On the other hand, you may use third person to create a sense of emotional detachment, and elusiveness

Stories well-suited to a third person limited narrator

Leonora Craig Cohen says that the majority of books she sees on submission are either in first person or close third, ‘it’s about 50/50’. Unlike the trends in crime and thriller and women’s fiction, only a handful of Craig Cohen’s literary fiction submissions are alternating perspectives from two or more points of view.

Over in the sci fi genre, close third is used in classic dystopian novels such as Do Androids Dream of Electric Sheep?, Neuromancer and I Am Legend. If we are following a protagonist through an unfamiliar world, the third person narrative is able to show us their experience, but with some helpful, if subtle, context.

Of course, some of their animals undoubtedly consisted of electronic circuitry fakes, too; he had of course never nosed into the matter . . . Nothing could be more impolite.
—Philip K. Dick, Do Androids Dream of Electric Sheep?

In this example from Do Androids Dream of Electric Sheep?, Philip K. Dick weaves in some societal details that may feel forced in a first person narrative.

an omniscient point of view lets us into the minds of other characters

Third person omniscient narrator

Omniscient narration is third person narration in which the external narrator is all-seeing, all-hearing and all-knowing, giving the reader insight into different characters’ thoughts, experiences and points of view. In this mode, the narrator can impart knowledge to the reader that is outside the characters’ awareness.

Jane Austen is famous for using this form of narration, which is helpful when using satire and exploring themes of social interaction and conflicting outlooks.

In this example from Pride and Prejudice, we see how the third person narrative can switch from different points of view:

He had entertained hopes of being admitted to a sight of the young ladies, of whose beauty he had heard much; but he saw only the father. The ladies were somewhat more fortunate, for they had the advantage of ascertaining, from an upper window, that he wore a blue coat and rode a black horse.
Jane Austen, Pride and Prejudice

Stories well-suited to an omniscient point of view

Third person omniscient can also be useful when your novel requires a large canvas, such as a multigenerational saga.

Although the style has precedent in classic literature, it is much less common in contemporary fiction, perhaps because it can sometimes sound old-fashioned.

It is worth noting that handling multiple points of view within a chapter is not for the faint-hearted. Hopping from one person’s mind to another mid-scene can often produce a dizzying effect for the reader and should be avoided. Even in Jane Austen’s example above, we do not enter the minds of the ladies, but only gain their vantage point as a way to further describe the first character.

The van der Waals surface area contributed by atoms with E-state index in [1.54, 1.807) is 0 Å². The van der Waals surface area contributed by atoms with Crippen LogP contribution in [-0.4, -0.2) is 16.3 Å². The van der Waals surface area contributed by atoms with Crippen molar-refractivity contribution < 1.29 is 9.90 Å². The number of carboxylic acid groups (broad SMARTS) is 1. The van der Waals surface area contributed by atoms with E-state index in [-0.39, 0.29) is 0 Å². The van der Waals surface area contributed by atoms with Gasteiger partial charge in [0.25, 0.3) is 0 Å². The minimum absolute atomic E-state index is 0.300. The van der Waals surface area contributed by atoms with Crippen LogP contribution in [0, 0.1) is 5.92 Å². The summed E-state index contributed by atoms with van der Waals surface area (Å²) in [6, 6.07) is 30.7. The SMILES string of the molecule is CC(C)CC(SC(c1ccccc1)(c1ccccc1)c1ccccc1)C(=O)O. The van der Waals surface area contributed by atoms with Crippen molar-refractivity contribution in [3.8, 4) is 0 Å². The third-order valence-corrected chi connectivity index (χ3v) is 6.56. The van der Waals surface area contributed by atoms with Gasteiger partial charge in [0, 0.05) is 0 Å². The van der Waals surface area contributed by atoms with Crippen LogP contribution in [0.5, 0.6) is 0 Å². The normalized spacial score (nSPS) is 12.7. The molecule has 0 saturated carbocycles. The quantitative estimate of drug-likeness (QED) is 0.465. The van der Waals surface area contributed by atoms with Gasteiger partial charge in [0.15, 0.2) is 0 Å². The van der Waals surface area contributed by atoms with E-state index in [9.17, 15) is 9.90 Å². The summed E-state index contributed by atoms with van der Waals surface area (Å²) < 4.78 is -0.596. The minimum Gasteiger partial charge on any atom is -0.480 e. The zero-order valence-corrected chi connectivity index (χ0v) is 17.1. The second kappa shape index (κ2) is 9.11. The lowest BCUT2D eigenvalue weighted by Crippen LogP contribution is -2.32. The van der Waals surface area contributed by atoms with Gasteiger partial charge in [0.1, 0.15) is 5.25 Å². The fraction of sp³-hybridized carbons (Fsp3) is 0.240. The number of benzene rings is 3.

Certain genres, such as science fictional space opera, use the third person omniscient only for certain passages, as a way of describing the wider world from a distance, before zooming back in to a certain character and using close third person.

Second person narration

This form of narration uses second person pronouns (‘you’). The second person narrator is rarely seen in novels, and when it is, it may only be for certain passages. The overall effect is generally more suited to short stories, poetry and self-help non-fiction.

A novel that successfully sustains a second person narration is Bright Lights, Big City by Jay McInerney.

The problem is, for some reason you think you are going to meet the kind of girl who is not the kind of girl who would be at a place like this at this time of the morning.
— Jay McInerney, Bright Lights, Big City

Stories well-suited to second person narration

Similarly to first person narration, second person provides a sense of intimacy, but adds a certain sense of detachment, as though the narrator is a more objective observer.

When considering this unusual style, it would be wise to ensure the perspective doesn’t become overbearing and detract from the plot of the novel.

Which narrative perspective is best?

As we can see, a variety of narrative perspectives are used for a variety of genres, with some aspects more suited to certain genres than others.

Do editors prefer one mode of storytelling over another? Finn Cotton says:

I think all narrative perspectives can be brilliant in the hands of a good writer. Certain perspectives are also better suited to certain types of story. However, in general, I would say I prefer books that use third person. This might be because over the past few years we have seen lots of first person voices (maybe I’m slightly tired of them now) but I also think third person narratives often feel bigger in scale and have a more varied tone.
— Finn Cotton, Crime Editor at Transworld

Emily Kitchin says:

I always love an unreliable narrator! My favourite kind of novels are the ones where you can’t quite be sure that the narrator is telling you the full story.
— Emily Kitchin, Women’s Fiction Editor at HarperCollins

Leonora Craig Cohenenjoys aspects of both, favouring:

A highly distinctive first (which shows the character has a very particular take on the world) or slightly more distant third which gives greater insight and commentary on the characters’ motives and missteps.
— Leonora Craig Cohen, Literary Fiction Editor at Serpent’s Tail

Before making the best decision for your novel, think carefully about the advantages and disadvantages a certain narration will bring to the story you want to tell.

Will it help you shed light on your characters or conceal their secrets? Will it enhance the dramatic tension or give context to the world you have built? Is it important that you show more than one side to the story, or is one character the driving force?

These are questions only you can answer, but returning to your favourite narratives and asking why they work can be a good place to start.      

Someone writing in a notebook
Francine Toon. Former commissioning editor at Hachette
Francine Toon

Before joining The Novelry, Francine Toon was a Commissioning Editor at Hachette, publishing distinctive prize-winning literary fiction. Francine has worked with internationally renowned authors such as John le Carré, Stephen King and Fredrik Backman.

Members of The Novelry team